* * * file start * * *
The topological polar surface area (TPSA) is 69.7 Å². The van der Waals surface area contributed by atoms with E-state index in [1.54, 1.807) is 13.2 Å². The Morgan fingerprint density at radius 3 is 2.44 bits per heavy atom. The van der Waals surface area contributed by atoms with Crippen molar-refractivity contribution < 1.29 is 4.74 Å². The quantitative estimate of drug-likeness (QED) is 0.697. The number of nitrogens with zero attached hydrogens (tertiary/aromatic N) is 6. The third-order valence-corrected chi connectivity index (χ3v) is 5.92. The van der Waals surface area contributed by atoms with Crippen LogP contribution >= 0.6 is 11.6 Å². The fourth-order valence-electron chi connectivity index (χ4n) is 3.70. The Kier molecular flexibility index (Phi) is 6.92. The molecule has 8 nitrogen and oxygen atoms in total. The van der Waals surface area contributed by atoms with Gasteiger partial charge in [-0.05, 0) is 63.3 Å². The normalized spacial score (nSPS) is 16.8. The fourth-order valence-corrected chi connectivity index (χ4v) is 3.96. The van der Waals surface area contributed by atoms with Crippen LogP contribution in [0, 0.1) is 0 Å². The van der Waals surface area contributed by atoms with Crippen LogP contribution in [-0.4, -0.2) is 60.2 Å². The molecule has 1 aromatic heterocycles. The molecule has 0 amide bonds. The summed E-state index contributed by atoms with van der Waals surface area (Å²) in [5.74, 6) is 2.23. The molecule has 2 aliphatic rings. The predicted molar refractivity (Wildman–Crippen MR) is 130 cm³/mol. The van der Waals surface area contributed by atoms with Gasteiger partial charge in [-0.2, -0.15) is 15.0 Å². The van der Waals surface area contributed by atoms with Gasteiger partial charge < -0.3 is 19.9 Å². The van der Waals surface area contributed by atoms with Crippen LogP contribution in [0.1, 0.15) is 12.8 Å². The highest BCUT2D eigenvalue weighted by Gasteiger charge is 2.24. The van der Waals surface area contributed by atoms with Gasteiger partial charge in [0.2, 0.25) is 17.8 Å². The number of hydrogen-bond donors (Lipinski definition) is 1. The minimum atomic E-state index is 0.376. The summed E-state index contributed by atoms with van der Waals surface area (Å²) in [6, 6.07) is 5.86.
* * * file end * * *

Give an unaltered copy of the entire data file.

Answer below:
The topological polar surface area (TPSA) is 69.7 Å². The van der Waals surface area contributed by atoms with E-state index in [1.54, 1.807) is 13.2 Å². The Morgan fingerprint density at radius 3 is 2.44 bits per heavy atom. The van der Waals surface area contributed by atoms with Crippen molar-refractivity contribution < 1.29 is 4.74 Å². The quantitative estimate of drug-likeness (QED) is 0.697. The number of nitrogens with zero attached hydrogens (tertiary/aromatic N) is 6. The third-order valence-corrected chi connectivity index (χ3v) is 5.92. The van der Waals surface area contributed by atoms with Crippen LogP contribution >= 0.6 is 11.6 Å². The fourth-order valence-electron chi connectivity index (χ4n) is 3.70. The Kier molecular flexibility index (Phi) is 6.92. The molecule has 8 nitrogen and oxygen atoms in total. The van der Waals surface area contributed by atoms with Gasteiger partial charge in [-0.05, 0) is 63.3 Å². The normalized spacial score (nSPS) is 16.8. The fourth-order valence-corrected chi connectivity index (χ4v) is 3.96. The van der Waals surface area contributed by atoms with Crippen LogP contribution in [0, 0.1) is 0 Å². The van der Waals surface area contributed by atoms with Crippen LogP contribution in [-0.4, -0.2) is 60.2 Å². The molecule has 1 aromatic heterocycles. The molecule has 0 amide bonds. The summed E-state index contributed by atoms with van der Waals surface area (Å²) in [5.74, 6) is 2.23. The molecule has 2 aliphatic rings. The predicted molar refractivity (Wildman–Crippen MR) is 130 cm³/mol. The van der Waals surface area contributed by atoms with Gasteiger partial charge in [-0.2, -0.15) is 15.0 Å². The van der Waals surface area contributed by atoms with Gasteiger partial charge < -0.3 is 19.9 Å². The van der Waals surface area contributed by atoms with Crippen LogP contribution in [0.1, 0.15) is 12.8 Å². The highest BCUT2D eigenvalue weighted by Gasteiger charge is 2.24. The van der Waals surface area contributed by atoms with Gasteiger partial charge in [0.2, 0.25) is 17.8 Å². The number of hydrogen-bond donors (Lipinski definition) is 1. The minimum atomic E-state index is 0.376. The summed E-state index contributed by atoms with van der Waals surface area (Å²) in [6, 6.07) is 5.86.